One of my clients is the editor of a top U.S. metropolitan area newspaper. Wicked smart. Fast thinking. Super resourceful. Very well traveled.
But inevitably, when he volunteers to handle parts of his family vacation on his own, he winds up telling me horror stories of what happened.
Here are the most common travel mistakes we’ve seen smart people make.
• Plan too late: A month before the holidays is no time to start making travel arrangements. While there may be the chance cancellation (and in some cases, great savings), the more common scenario is the client winds up overpaying for accommodations (“Only the penthouse is available”) and taking unpleasant connecting flights (four hours in the Miami airport) or worse, sitting in a back row seat in economy for an 8-hour flight.
• Book complicated flights for savings: Booking that inexpensive flight to and from Rome may at first seem to be a great savings. But how are you going to get to FCO by 7 a.m. if you are staying on the Amalfi Coast? Inevitably, we have to book airport hotels for these do-it-yourself bookings, bringing the price up and adding the inconvenience of another hotel check-in/check-out.
• Waste time shopping for best hotel deal: We’ve all had the client who got caught up in trying to find the cheapest price for their room. In the end, they may save $14 a night, but they’ve spent five evenings of their own time doing so.
• Go through security motions mindlessly: That moment of going through security is a vulnerable one. One in which you need to be on high alert at all times. All too often, travelers toss passports, phones and wallets in the security bins. Then they stand on line for the machine, get patted down and the next thing they know—no sign of their lose items.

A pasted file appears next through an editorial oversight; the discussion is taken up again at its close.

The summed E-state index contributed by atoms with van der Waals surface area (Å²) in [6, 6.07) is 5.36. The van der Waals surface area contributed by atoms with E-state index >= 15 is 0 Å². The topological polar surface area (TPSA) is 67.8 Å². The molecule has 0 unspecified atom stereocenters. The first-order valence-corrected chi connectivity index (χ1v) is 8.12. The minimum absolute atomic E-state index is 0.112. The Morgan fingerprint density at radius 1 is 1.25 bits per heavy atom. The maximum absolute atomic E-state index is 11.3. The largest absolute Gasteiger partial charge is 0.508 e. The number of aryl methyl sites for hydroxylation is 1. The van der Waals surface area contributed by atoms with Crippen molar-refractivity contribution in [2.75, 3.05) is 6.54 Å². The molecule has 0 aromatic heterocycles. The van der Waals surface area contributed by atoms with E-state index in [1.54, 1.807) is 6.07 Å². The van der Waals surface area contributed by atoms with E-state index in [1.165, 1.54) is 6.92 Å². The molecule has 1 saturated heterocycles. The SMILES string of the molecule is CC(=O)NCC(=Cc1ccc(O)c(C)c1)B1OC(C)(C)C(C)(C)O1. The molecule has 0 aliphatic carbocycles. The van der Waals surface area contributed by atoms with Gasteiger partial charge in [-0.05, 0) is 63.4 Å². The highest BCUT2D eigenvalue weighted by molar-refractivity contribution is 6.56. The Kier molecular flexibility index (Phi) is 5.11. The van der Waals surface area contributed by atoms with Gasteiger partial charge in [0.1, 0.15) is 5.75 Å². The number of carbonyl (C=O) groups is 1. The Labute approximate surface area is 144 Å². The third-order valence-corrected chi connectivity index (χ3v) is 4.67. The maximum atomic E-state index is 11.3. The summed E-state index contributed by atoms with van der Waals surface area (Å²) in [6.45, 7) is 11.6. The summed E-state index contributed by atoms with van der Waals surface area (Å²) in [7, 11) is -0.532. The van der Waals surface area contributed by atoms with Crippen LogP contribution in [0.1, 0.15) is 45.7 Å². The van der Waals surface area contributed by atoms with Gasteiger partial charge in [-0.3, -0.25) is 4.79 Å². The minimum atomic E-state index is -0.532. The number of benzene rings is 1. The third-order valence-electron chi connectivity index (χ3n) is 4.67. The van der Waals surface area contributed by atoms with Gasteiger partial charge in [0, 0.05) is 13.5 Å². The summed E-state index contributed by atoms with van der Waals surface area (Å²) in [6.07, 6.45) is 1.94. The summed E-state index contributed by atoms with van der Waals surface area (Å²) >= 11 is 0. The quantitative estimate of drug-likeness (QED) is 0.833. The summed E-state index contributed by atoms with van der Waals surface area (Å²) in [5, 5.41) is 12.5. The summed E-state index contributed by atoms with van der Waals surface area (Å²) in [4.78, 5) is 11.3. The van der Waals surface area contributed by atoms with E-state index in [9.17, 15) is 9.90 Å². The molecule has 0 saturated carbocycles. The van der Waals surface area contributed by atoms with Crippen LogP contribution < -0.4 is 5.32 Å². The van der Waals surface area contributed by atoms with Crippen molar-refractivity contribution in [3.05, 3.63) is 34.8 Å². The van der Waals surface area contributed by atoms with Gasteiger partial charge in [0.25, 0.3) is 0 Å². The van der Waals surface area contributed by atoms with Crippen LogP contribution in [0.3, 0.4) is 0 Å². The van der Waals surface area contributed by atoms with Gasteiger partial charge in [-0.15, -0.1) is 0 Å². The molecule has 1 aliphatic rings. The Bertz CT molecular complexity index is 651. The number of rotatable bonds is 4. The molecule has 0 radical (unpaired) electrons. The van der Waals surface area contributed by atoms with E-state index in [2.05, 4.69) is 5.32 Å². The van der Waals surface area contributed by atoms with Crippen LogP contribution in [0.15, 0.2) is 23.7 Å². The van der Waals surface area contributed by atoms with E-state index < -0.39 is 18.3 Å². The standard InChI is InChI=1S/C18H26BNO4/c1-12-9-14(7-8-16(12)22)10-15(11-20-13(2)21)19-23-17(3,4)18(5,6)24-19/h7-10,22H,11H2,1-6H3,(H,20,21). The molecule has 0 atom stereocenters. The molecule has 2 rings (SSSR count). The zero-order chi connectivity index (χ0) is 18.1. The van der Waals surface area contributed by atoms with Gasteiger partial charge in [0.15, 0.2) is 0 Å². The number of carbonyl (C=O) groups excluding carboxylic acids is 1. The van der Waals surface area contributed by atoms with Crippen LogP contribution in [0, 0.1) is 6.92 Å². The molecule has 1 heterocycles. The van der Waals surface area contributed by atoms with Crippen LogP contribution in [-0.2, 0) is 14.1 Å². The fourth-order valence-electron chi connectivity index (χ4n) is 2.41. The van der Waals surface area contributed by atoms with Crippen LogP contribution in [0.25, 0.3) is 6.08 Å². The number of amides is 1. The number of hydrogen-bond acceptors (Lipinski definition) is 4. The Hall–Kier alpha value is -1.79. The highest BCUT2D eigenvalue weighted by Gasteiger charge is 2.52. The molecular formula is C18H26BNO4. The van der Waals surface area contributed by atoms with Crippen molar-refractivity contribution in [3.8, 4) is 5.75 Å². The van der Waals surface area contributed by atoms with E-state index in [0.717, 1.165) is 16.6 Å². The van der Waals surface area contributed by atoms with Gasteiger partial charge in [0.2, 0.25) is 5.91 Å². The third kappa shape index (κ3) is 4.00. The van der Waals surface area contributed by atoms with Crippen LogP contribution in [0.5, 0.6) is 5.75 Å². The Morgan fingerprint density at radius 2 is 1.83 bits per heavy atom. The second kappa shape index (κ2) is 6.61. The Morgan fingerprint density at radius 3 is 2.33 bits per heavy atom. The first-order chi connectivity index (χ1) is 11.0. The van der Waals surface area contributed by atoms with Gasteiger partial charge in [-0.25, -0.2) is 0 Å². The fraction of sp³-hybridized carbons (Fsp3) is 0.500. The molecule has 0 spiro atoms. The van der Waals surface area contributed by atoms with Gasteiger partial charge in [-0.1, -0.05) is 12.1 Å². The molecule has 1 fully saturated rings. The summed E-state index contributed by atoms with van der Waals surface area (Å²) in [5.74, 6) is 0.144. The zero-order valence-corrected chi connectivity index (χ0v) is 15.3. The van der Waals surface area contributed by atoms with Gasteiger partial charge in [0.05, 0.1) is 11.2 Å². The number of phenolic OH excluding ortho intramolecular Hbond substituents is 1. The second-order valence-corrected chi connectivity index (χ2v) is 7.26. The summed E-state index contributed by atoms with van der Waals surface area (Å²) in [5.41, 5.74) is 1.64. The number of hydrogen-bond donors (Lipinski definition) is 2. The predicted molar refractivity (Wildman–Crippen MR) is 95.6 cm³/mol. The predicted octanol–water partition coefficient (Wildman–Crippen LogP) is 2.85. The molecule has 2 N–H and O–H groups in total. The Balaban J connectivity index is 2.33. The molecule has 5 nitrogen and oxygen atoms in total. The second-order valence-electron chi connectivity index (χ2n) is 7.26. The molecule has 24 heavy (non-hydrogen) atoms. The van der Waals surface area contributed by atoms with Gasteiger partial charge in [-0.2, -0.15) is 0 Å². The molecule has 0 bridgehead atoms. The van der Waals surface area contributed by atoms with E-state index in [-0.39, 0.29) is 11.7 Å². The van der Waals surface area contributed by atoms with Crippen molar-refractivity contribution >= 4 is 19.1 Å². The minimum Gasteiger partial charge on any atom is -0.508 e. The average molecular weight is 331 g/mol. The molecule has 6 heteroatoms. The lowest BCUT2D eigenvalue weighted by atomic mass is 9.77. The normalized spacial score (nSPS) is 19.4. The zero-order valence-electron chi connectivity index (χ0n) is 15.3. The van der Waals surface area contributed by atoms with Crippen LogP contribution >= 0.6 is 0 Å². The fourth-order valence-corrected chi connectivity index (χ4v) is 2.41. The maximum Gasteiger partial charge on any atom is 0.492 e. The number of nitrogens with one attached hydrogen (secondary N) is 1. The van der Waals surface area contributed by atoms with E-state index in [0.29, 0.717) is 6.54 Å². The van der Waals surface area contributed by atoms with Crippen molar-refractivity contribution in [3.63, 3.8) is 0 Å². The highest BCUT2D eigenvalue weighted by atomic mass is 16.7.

• Take a taxi from the airport: While it’s cheaper to take a taxi from the airport to your hotel than have a driver meet you, the price one may pay in aggravation is just not worth it (and can more than double the fare). The rip-offs come in all varieties—the broken meter, the round-about route that doubles the time and distance, the language barrier resulting in the wrong hotel or the wrong side of town.
• Fall for free guides and other street “sales”: All over Prague, you see young adults (maybe students, maybe not) with signs that say “Free Tours.” Follow along and not only will you learn all sorts of fictional stories about the city, but in the end, feel obligated to give the self-proclaimed, non-licensed “tour guide” 5 or 10 Euros. Not a bad profit for an hour’s walk with 20 people.
• Not learning from mistakes: With all of the above experiences, you would think a smart traveler would change their ways. Not necessarily. Time tends to dull the memories and we’ve seen people time again make the same mistakes.
• Thinking they can do it all: Your clients may be able to do a lot of exceptional things themselves. Maybe they’re able to teach their kids the piano or build a treehouse that sleeps four. But the really smart ones are those who have figured out the best way to have things done right and in a timely fashion is to bring in the pros. Nowhere does this apply more than in organizing travel. Handle your client’s trip plans well and they’ll never be tempted to do it themselves again.
Susan Farewell is the owner of Farewell Travels LLC (FarewellTravels.com), a travel design firm based in Westport, CT. Follow her on Twitter and Instagram @FarewellTravels.